In the books, Clarke is one of four main characters who shares their POV on being a delinquent sent to Earth. She has training in the medical field, and that becomes very useful once on the ground. And both of her parents were scientists, who were executed for going against policy. In the show, she is much more of a leader, and a ruthless one at that.

Also in the books they aren’t called “Grounders,” they are called “Earthborns.” And they don’t even show up until the very end of the first book. There is no war between the two groups, and the Earthborns have always known about the “sky people.”

In the show, Clarke and Octavia are unfairly kept in prison for being victims of their own circumstances. In the books, Clarke is actually guilty of treason.


6. Gossip Girl

For several years, Gossip Girl ruled the airwaves as TV‘s top teen-geared melodrama.Much of that is due to the excellent source material—the novels written by Cecily von Ziegesar.

But a lot of it came from the changes from the CW writing team.

The main difference which annoys the book fans, though, is that everyone is too beautiful and too clean-cut . The show also fails to explore many of the darker elements of the books, which would have been great to see onscreen.


7. American Gods

Bryan Fuller’s lavish adaptation of Neil Gaiman’s fantastic book, American Gods, reached our TV screens in May. But just how accurate is it? Here are some key differences that fans of the book will have noticed:

For starters, it doesn’t adapt the whole book, covering barely a third of it. And in that third, it expends the role of most of the supporting characters.

Also, the TV show is set in 2017 – the book was set in 200, giving it a completely different feel. So the themes of immigration are not nearly as accurate as it was in the novel, presenting it in an entirely different way.


8. Dirk Gently

Late great master of sci-fi comedy Douglas Adams has a special place in the hearts of many genre lovers. Every time one of Adam’s works has been translated to another type of media, it has been quite different from the original.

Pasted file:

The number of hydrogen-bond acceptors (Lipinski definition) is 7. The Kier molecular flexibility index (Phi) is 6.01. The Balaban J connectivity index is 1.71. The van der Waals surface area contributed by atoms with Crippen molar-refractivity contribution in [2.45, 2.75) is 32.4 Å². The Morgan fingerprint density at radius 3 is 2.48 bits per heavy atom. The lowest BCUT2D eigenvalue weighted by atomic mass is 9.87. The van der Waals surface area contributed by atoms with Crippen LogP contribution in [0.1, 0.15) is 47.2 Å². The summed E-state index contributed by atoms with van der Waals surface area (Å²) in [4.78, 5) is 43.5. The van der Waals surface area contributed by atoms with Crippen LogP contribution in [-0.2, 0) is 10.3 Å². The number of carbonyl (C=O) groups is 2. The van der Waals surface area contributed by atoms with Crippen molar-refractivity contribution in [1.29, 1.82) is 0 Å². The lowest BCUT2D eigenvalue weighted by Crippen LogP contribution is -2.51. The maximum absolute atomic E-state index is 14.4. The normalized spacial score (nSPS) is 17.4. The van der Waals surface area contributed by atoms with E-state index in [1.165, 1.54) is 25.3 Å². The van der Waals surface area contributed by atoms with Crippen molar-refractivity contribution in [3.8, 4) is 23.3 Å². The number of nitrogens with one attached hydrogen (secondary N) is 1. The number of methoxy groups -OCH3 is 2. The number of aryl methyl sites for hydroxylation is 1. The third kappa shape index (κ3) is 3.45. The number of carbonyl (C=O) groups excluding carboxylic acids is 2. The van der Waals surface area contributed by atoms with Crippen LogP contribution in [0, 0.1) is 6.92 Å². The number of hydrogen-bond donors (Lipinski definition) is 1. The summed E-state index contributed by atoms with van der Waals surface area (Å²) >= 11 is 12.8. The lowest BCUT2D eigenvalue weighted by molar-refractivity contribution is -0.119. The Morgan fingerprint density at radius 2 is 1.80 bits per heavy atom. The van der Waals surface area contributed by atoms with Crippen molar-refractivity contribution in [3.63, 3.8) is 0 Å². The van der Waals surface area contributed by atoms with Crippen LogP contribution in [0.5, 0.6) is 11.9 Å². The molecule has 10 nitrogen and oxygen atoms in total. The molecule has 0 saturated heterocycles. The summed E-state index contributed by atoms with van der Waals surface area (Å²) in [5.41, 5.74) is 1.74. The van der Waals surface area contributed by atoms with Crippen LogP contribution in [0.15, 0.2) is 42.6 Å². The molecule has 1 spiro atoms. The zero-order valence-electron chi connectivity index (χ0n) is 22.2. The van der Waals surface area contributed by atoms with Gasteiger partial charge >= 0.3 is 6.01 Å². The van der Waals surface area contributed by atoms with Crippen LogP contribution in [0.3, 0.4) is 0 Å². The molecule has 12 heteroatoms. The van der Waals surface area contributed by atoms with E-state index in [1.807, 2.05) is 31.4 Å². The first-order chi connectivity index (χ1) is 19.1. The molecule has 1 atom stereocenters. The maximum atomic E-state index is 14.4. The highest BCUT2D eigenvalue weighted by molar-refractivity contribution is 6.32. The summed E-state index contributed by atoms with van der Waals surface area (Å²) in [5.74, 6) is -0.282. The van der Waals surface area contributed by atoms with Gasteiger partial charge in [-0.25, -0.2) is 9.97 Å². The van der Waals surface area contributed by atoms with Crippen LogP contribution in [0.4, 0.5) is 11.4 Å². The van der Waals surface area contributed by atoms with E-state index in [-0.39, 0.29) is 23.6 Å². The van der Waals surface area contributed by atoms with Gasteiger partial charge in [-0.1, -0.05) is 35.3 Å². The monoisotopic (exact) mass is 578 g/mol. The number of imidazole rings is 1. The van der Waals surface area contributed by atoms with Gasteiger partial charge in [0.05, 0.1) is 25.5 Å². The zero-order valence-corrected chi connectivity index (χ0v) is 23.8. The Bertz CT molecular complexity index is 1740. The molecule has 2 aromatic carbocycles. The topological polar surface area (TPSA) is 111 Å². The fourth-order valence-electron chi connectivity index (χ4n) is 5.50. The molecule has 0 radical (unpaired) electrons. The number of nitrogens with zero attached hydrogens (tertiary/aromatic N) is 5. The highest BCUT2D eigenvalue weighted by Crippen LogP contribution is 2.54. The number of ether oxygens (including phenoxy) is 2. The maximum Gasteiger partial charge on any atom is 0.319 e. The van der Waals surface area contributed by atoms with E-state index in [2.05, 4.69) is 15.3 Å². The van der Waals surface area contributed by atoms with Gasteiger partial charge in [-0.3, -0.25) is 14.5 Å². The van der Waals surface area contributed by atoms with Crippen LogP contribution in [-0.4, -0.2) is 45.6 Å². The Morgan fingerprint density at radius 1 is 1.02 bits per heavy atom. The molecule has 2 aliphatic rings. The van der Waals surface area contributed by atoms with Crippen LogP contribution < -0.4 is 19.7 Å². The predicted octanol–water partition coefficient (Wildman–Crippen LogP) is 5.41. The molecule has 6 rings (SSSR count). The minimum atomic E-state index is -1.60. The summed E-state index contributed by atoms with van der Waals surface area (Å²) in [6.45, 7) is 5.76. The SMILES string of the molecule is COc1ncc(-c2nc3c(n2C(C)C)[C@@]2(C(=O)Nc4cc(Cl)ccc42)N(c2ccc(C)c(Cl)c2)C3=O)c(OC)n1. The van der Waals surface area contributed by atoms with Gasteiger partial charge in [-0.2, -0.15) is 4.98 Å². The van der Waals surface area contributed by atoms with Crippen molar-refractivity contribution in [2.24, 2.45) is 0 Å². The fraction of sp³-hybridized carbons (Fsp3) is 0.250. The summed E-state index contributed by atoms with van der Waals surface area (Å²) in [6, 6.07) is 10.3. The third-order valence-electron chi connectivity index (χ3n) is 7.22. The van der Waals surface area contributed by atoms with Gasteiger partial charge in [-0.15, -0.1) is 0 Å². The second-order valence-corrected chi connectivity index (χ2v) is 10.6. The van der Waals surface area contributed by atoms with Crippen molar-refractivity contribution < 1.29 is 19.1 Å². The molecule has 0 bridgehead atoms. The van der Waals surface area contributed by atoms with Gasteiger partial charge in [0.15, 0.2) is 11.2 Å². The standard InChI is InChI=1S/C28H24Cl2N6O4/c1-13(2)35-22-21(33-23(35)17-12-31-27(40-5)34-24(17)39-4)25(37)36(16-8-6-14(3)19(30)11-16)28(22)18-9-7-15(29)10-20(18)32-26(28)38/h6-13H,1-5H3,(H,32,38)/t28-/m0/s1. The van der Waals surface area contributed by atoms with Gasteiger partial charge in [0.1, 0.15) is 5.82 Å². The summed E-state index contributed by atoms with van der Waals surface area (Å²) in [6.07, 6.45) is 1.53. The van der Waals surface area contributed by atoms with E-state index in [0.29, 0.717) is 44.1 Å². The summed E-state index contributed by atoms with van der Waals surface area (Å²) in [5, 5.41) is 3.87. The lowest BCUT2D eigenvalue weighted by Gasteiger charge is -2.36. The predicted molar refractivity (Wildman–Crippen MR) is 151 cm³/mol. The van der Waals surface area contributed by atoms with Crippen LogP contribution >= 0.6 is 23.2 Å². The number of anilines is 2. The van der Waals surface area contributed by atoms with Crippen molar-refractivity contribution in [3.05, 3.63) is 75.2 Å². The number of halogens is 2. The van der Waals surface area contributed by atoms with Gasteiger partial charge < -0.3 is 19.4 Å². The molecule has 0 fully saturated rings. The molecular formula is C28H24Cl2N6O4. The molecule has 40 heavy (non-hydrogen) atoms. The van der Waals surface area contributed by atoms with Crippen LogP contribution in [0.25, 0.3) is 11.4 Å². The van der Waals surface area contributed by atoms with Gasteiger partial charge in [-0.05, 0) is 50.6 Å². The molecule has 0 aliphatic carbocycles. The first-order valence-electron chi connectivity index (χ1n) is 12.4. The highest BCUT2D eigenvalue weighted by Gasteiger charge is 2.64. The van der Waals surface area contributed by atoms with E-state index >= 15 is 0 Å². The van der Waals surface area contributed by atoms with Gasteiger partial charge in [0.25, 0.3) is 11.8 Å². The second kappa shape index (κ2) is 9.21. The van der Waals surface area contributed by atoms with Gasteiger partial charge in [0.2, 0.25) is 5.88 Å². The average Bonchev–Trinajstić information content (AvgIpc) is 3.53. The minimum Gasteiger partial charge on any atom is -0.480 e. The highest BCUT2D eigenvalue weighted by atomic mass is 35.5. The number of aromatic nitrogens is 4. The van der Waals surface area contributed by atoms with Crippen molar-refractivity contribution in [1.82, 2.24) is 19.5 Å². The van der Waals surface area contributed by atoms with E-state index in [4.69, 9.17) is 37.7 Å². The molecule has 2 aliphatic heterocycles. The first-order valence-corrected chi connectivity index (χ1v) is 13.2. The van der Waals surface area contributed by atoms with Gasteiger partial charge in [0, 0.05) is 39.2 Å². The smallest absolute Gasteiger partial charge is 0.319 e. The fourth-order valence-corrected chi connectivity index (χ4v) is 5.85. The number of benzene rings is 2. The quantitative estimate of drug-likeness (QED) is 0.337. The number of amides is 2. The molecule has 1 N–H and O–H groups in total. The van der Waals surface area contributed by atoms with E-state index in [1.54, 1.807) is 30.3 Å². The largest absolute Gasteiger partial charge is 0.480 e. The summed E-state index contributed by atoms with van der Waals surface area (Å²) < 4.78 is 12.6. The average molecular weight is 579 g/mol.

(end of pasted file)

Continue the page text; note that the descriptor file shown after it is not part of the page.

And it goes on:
Controversy magnet Max Landis is latest person to attempt to adapt Adams’s work into something different, and it is different from the book.

For a start, in the TV series much of the action takes place on the road. No dreaming spires, no crowded London roads or cycling Oxford students. Seems like a subtle change, but it makes the whole thing feel very different.

The TV show introduces new characters to the show who were never in the book as well. And there’s no Norse Gods, no aliens, no puns and no wordplay, but much more banter.


9. The Magicians 

When Lev Grossman‘s beloved, bestselling trilogy The Magicians was first released as a TV series, he told us that: “some things from the books don’t happen, some things happen differently, and other things happen that are nowhere in the books.” Let’s take a look at the differences:

For starters, all the characters are older. In the novel Grossman introduces Quentin Coldwater as a surly 17-year-old high school senior, but in the TV series he’s been transformed into a 22-year-old college senior.

Not to mention Quentin’s friend Janet is now called Margo.

In the novel, the protagonist is angst incarnate, constantly suffering from a low-grade depression that’s deeply intertwined with his yearning to live in a fantasy. The TV series, though, makes subtext into text by straight-up showing Quentin leaving a mental institution at the beginning of the pilot.


10. The Handmaids Tale

The new Hulu television series The Handmaid’s Tale remains in many ways faithful to Margaret Atwood‘s dystopian novels, but there are still major differences.

When handmaids move to a new house, they take on the names of their masters. Hence Fred’s handmaid is Offred, Glen’s handmaid is Ofglen, etc. Atwood never revealed Offred’s birth name in the book. At the end of the first episode of the show, Offred reveals that her real name is June.

In the book, the leaders of Gilead separate people of different races, much as the Nazis did. In the series, many of the characters are non-white, including June’s husband, daughter and best friend.

Lastly, the book is told entirely from Offred’s perspective, while the show sometimes follows other characters to give audiences a broader understanding of the world.